“It is time for us to simply realize that … when it comes to the economic gap between blacks and whites in America, it does come from a great injustice that has never been dealt with. If you did the math today, it would be trillions of dollars, and I believe that anything less than $100 billion is an insult.”
Reparations are in the news thanks to a few minutes in the limelight at the recent Democrat debate. Marianne Williamson whose name is usually followed by, “bless her heart,” made the profound statement above. She summed up in a paragraph what Ta-Nehisi Coats wrote in an 8,000-word essay in the Atlantic. He said it better with documentation but she was on prime time television.
America has given reparations before, to Japanese Americans who were taken from their homes during World War II and placed in Internment camps. To Native Americans for lands seized by the Federal government. To victims in North Carolina of forced sterilizations under a decades-long Eugenics program that would have made Hitler proud. The State of Florida paid descendants of the town of Rosewood to acknowledge the states failure to act when blacks were killed and/or burned out of their town. They failed to address reparations for blacks killed and/or burned out in the city of Ocoee. Once was apparently enough.
The general response from white people has been to suggest that black people are owed nothing as a result of generations being held in slavery, enduring beatings, rape, and building this country for free while their owners reaped the benefit. Some sympathize but suggest there’s no way to distribute the money fairly and the wrong people would benefit. Almost none know that white slaveholders received reparations from the government while at the same time, denied former slaves their promised 40 acres and a mule.
Andrew Johnson was never supposed to be President. He wasn’t even Abraham Lincoln’s first Vice-President. Lincoln, famously a Republican, crossed Party lines and chose Democrat Johnson a segregationist. His selection was an olive branch to the South with hopes it would quicken reconciliation after the Civil War. Johnson was the only sitting senator from a Southern state that didn’t resign after his state’s secession. He got off to an auspicious start as Vice-President, giving a rambling inauguration address while allegedly drunk. He was Vice-President for less than six weeks before Lincoln was assassinated and he became President of the United States. A Southerner from Tennessee found himself in charge of unifying the nation. The fox was in charge of the hen house.
On January 16, 1865, General William Tecumseh Sherman issued Special Field Order №15 which provided for confiscation of 400,000 acres of land on the Atlantic Coast of Florida, Georgia and South Carolina. Other orders and Acts were intended to distribute lands throughout the South to freed slaves. Congress also directed that confiscated lands be given to former slaves, in some cases loaned mules to work the farms.
President Johnson, however, was partial to any former Confederate who swore a loyalty oath. At one point, there were conflicting orders that confiscated lands be distributed to former slaves and loyal Southerners. After complaints from his Southern friends, Johnson soon cleared that up and gave practically all that land to its former owners, taking the land back that slaves had made improvements on, granting it without compensation to the men that formerly owned them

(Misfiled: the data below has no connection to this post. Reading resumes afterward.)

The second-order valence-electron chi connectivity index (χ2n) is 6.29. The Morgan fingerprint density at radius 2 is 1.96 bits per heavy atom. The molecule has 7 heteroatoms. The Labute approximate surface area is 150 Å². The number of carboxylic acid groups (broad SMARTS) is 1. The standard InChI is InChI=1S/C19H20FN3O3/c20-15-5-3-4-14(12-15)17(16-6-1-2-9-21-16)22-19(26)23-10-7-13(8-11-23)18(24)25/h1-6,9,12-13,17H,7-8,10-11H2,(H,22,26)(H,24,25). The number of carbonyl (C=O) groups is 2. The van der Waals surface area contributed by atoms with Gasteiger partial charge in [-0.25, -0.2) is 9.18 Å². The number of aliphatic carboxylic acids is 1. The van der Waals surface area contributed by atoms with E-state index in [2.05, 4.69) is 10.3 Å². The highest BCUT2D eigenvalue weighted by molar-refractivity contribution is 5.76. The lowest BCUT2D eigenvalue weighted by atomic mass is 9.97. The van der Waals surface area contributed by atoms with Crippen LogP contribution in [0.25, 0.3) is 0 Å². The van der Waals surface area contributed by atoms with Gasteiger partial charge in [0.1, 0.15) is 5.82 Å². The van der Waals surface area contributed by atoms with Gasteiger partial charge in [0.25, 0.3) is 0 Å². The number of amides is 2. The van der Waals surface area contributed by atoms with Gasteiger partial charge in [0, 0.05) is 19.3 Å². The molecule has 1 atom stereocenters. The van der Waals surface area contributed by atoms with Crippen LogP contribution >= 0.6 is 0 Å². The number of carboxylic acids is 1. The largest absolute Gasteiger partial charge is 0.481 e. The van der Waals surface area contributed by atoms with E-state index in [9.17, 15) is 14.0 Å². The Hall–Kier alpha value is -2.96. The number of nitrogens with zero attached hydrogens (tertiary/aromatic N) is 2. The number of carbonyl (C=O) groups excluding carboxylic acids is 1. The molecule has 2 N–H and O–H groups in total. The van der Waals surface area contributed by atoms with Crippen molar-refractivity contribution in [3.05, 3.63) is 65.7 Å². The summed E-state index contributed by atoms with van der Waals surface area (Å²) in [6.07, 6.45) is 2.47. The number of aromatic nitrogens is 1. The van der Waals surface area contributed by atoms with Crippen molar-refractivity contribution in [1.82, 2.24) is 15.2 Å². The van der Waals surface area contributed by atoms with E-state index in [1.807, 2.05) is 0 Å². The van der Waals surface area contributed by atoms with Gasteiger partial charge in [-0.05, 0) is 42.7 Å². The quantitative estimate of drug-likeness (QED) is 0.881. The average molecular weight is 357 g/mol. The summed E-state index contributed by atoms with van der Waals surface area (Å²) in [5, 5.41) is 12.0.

Reparations to white people haven’t been a single act, it’s a process. Even sincere attempts to provide land to freed slaves were countered by state laws (the Black Codes) that prevented black people from owning land. The Freedmen’s Bureau regarded those laws as Unconstitutional and acted as if they didn’t exist. Federal troops remaining in the South helped keep the peace although their existence contributed to a festering resentment. Other programs throughout the South attempted to make land available to freed slaves yet
President Johnson and those who followed were intent on restoring lands to white people. The Freedmen’s Bureau changed its focus to education opportunities and wage controls. The first dozen years after the Civil War ended up being reparations to white people that lost the war and now declared loyalty to the union. In 1877, reparations went into overdrive.
The Compromise of 1877 meant the Federal government abandoned the South and removed the Federal Troops. In 1888, Posse Comitatus ensured that Federal Troops would never return. Reconstruction was over and Jim Crow was ushered in. Slavery begat the Black Codes which begat Jim Crow, all a form or legalizing the racial inequality benefiting white people, in other words, reparations for white people.
Would that this be the only example in history? The GI Bill is credited with being the vehicle that did more to create wealth in the middle-class and educational opportunities for veterans and their families. While theoretically available to all that qualified, the all-white administers in the government ignored the inability to blacks to get loans from banks or acceptance in segregated colleges. Another case of reparations to white people for their service while black people were denied.
America’s history is replete with reparations to white people, now centering mostly on the rich as in the 2017 Tax Cut ushered in under Donald Trump. The inference that black people don’t deserve reparations requires one to ignore that white America has always depended on them. While the issue of reparations is complicated, we can start by being honest and acknowledge it has not only always existed, but white people have benefited most.
This post was previously published on Dialogue & Discourse and is republished here with permission from the author.
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